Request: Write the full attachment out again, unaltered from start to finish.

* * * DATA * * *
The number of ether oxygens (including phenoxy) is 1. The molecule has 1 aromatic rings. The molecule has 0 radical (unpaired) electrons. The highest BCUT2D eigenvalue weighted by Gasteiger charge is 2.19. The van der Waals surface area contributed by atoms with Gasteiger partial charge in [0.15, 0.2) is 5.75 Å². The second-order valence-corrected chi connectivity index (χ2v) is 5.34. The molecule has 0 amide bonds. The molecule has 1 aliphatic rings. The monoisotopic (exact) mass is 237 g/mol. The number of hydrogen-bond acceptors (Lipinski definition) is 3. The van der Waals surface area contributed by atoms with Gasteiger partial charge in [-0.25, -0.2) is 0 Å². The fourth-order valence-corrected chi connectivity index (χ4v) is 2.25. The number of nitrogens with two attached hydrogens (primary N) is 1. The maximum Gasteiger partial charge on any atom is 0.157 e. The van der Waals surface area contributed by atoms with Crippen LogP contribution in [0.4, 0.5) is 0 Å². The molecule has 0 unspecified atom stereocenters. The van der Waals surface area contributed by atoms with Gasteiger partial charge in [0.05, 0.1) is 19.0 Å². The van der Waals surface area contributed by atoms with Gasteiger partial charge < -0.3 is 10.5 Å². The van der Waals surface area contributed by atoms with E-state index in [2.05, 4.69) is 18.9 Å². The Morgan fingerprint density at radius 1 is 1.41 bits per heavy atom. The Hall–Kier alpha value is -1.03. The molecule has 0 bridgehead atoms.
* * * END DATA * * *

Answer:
The number of ether oxygens (including phenoxy) is 1. The molecule has 1 aromatic rings. The molecule has 0 radical (unpaired) electrons. The highest BCUT2D eigenvalue weighted by Gasteiger charge is 2.19. The van der Waals surface area contributed by atoms with Gasteiger partial charge in [0.15, 0.2) is 5.75 Å². The second-order valence-corrected chi connectivity index (χ2v) is 5.34. The molecule has 0 amide bonds. The molecule has 1 aliphatic rings. The monoisotopic (exact) mass is 237 g/mol. The number of hydrogen-bond acceptors (Lipinski definition) is 3. The van der Waals surface area contributed by atoms with Gasteiger partial charge in [-0.25, -0.2) is 0 Å². The fourth-order valence-corrected chi connectivity index (χ4v) is 2.25. The number of nitrogens with two attached hydrogens (primary N) is 1. The maximum Gasteiger partial charge on any atom is 0.157 e. The van der Waals surface area contributed by atoms with Crippen LogP contribution in [0.4, 0.5) is 0 Å². The molecule has 0 unspecified atom stereocenters. The van der Waals surface area contributed by atoms with Gasteiger partial charge in [0.05, 0.1) is 19.0 Å². The van der Waals surface area contributed by atoms with Gasteiger partial charge < -0.3 is 10.5 Å². The van der Waals surface area contributed by atoms with E-state index in [2.05, 4.69) is 18.9 Å². The Morgan fingerprint density at radius 1 is 1.41 bits per heavy atom. The Hall–Kier alpha value is -1.03. The molecule has 0 bridgehead atoms.